October 20, 2021
Dating Red Flags
Jess joined Jeff and Carolyn on Global TV’s The Morning Show to talk about red flags and more when it comes to dating. Check out her notes and the video interview below.
A survey of 2000 folks finds that nearly half of men and a quarter of women would break up or end a date early because of their partner’s food habits — even if they have the same annoying habits themselves. But are bad table manners a red flag or, are we being too picky?
Jess, is it fair to end a date early over bad table manners, and are people doing this?
You might be too picky if you walk out over table manners because table manners are highly subjective (culture, age, etc.). I wouldn’t cut someone off right away unless their manners really do offend your sense of identity or if you actually can’t handle it as a sensitive eater.
You mention manners varying by age and culture — what did this survey find in terms of age differences?
- 61% of Millenials says they’d let the person know (E.G to not chew with their mouth open).
- 73% of GenZ says they’d ignore it.
- My experience with Gen Y & boomer daters is that they’re more willing to let little things slide.
52% take issue with slurping, but in some cultures slurping foods are a sign that you’re enjoying it.
If table manners aren’t a red flag, what are some REAL dating red flags, as we see the red flag trend spreading…
The way they talk to a waiter or food runner at a restaurant can be an indication of how they treat folks when they’re in positions of power.
The way they respond when the bill comes can also indicate their intentions; there is nothing wrong with picking up the tab and being treated, but do they expect you to carry them financially date after date, year after year?
Other red flags relate to how they talk about other people (is it all negative?).
- Do they try to control your behaviour or suggest that you don’t need anyone but them or vice versa (e.g. they only need you) as though they’re creating an insular relationship.
- Do they show genuine interest in your perspective or is it all about them?
If you run into a red flag, should you just run?
Oftentimes, it’s worth talking about or giving a second or third date a chance. For example, do they talk about themselves and interrupt because they’re nervous on a first date or because they’re self-obsessed. There is no sure-fire sign of good and bad people, and we all do good and bad things – everything exists along a continuum.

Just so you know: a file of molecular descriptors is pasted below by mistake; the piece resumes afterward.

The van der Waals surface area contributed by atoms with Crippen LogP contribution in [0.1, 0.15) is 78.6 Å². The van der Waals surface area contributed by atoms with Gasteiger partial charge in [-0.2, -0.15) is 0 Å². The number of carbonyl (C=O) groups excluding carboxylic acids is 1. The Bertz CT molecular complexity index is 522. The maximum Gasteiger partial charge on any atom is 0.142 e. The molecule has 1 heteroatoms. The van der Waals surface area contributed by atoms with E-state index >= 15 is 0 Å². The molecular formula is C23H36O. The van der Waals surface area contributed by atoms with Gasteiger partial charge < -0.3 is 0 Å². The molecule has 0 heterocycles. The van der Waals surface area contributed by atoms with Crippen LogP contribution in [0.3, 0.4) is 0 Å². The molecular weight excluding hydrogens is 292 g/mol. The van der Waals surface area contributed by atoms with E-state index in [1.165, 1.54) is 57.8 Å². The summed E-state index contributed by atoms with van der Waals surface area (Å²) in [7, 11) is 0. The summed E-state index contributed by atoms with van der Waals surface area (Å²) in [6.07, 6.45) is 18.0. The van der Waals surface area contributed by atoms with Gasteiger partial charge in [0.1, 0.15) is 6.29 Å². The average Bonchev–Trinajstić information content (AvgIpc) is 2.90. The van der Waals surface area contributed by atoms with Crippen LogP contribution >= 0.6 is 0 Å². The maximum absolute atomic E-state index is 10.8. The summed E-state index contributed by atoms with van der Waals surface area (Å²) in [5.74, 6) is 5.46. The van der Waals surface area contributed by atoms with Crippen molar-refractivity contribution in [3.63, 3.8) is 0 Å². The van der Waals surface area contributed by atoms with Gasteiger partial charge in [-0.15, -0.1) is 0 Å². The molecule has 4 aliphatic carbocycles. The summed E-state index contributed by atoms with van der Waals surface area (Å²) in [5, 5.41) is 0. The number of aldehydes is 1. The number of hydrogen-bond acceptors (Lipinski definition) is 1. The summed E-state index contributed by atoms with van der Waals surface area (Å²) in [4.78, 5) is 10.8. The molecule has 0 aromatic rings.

If, however, they’re trying to control or abuse and you don’t feel safe or respected, then heed your gut. It can be hard to tell, especially with manipulators who Love-Bomb — they overwhelm you with care, attention, praise, gifts – all to gain control.
Love-Bombing? How do you tell the difference between someone who’s genuine versus someone who is Love-Bombing to gain control?
It’s natural to feel good when you’re adored and loved. But if this love and adoration are contingent upon doing, as they say, adjusting your boundaries to meet theirs or falling in line with their specific expectations (e.g. socially, sexually, practically, financially), it may not be founded upon mutual affection.
You may notice this early in the relationship. They may be highly extravagant and make remarks about how good they are to you. They may make assumptions and proclamations about the relationship – that don’t consider your voice or desires; for example, they might talk about where you two will go on your honeymoon even though you’ve never talked about getting married. They may try to co-opt your time or be critical of time spent on hobbies or other sources of social support.
I’d be more concerned about these types of red flags as opposed to whether they put their elbows on the table.